Dr. Elizabeth Crocco received her MD from Robert Wood Johnson Medical School/Rutgers University in Piscataway, New Jersey. She then completed her residency training in general psychiatry at The Mount Sinai Medical Center in New York. She specializes in geriatric psychiatry, and completed her fellowship at University of Miami/Jackson Memorial Hospital. Dr. Crocco is currently the Chief of Geriatric Psychiatry in the Department of Psychiatry and Behavioral Sciences at the Miller School of Medicine. As the Medical Director of the University of Miami Memory Disorder Clinic, within the University of Miami’s Center on Aging she oversees the coordination of clinical services at the MDC. As a clinical scientist she also participates in research on caregiving and the development of measures to diagnosis MCI and PRE-MCI. She also serves as the geriatric psychiatry training director at Jackson Memorial Hospital and facilitates the primary training and supervision of all geriatric psychiatry fellows, psychiatry residents, medical students and other physicians/health care professionals.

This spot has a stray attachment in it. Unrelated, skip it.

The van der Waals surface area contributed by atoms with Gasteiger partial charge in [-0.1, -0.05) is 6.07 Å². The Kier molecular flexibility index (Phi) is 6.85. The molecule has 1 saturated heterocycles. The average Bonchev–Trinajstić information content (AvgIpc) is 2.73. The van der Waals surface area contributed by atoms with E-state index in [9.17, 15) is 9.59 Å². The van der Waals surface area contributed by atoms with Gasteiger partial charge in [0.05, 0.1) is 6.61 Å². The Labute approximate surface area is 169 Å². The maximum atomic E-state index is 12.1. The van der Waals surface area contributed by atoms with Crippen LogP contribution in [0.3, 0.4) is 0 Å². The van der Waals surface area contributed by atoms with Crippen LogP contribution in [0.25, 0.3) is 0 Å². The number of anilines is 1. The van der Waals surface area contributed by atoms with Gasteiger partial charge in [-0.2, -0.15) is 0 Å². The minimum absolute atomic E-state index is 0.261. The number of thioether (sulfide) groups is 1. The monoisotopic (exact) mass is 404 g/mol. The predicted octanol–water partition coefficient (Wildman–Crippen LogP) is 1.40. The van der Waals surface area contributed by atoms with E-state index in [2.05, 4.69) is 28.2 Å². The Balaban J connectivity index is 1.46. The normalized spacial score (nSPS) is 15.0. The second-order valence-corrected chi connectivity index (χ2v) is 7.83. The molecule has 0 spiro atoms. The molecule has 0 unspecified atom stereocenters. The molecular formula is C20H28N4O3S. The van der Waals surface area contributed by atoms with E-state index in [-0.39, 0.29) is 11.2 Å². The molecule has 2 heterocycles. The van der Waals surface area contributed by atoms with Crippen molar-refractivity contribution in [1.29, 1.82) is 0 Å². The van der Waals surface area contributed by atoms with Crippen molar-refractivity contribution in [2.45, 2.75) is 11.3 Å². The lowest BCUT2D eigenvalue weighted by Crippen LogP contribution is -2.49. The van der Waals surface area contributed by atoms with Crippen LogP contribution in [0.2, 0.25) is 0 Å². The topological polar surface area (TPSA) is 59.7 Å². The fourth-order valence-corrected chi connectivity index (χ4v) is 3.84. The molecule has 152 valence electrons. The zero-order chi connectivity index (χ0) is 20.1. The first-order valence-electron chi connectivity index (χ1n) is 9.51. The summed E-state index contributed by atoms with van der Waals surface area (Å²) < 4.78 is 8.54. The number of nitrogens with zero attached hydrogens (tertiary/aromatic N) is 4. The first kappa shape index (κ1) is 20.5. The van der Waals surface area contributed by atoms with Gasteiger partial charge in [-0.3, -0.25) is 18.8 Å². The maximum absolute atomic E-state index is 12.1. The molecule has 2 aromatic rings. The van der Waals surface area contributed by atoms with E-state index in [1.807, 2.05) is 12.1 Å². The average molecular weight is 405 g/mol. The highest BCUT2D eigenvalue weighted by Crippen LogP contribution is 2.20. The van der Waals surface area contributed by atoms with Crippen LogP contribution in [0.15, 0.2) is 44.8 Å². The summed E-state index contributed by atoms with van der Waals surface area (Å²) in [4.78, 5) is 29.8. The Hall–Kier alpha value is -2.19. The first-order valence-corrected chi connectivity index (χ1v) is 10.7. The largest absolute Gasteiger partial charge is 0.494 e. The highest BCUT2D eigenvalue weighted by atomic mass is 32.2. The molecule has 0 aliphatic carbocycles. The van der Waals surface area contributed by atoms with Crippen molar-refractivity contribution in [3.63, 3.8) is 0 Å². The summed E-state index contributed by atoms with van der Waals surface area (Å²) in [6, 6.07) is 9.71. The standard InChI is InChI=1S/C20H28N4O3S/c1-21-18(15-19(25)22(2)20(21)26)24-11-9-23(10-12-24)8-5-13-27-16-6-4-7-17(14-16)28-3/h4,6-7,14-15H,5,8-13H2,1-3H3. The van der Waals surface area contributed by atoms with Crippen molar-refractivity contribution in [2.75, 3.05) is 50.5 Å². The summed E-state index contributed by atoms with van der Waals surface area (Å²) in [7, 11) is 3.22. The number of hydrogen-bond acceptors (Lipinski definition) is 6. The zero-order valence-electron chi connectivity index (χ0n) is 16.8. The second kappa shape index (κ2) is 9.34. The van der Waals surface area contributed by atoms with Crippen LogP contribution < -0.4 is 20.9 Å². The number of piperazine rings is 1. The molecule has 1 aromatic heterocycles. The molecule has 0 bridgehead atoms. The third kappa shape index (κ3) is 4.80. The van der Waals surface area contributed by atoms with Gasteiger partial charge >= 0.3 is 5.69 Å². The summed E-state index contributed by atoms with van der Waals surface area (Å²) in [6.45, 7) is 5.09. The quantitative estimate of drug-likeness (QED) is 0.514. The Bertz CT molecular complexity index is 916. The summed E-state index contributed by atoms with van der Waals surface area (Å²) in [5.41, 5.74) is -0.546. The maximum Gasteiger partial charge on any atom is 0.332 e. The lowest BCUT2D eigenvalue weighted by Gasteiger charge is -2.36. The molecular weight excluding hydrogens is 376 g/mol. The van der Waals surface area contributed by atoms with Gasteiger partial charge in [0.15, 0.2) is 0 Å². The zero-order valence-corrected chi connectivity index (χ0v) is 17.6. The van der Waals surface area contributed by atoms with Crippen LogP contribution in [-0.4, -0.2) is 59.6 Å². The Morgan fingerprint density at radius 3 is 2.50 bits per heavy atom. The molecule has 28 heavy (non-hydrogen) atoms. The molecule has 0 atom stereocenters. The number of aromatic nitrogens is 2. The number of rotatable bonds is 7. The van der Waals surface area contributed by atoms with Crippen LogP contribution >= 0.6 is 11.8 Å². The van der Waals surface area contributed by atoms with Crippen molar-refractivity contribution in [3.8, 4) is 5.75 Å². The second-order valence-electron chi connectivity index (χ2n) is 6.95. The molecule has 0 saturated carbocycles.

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Chuanhui Dong, PhD

Dr. Dong is Research Associate Professor of Neurology and Biostatistician for the McKnight Brain Institute. Dr. Dong’s research focus is on the independent and interactive effects of social-demographic, environmental, behavioral, metabolic and genetic factors on the risk of complex diseases such as metabolic disorders, depression, cognition, drug response to clinical treatment, subclinical and clinical cardiovascular diseases. He is a member of the American Heart Association, the American Statistical Association, the International Genetic Epidemiology Society and the American Association of Human Genetics.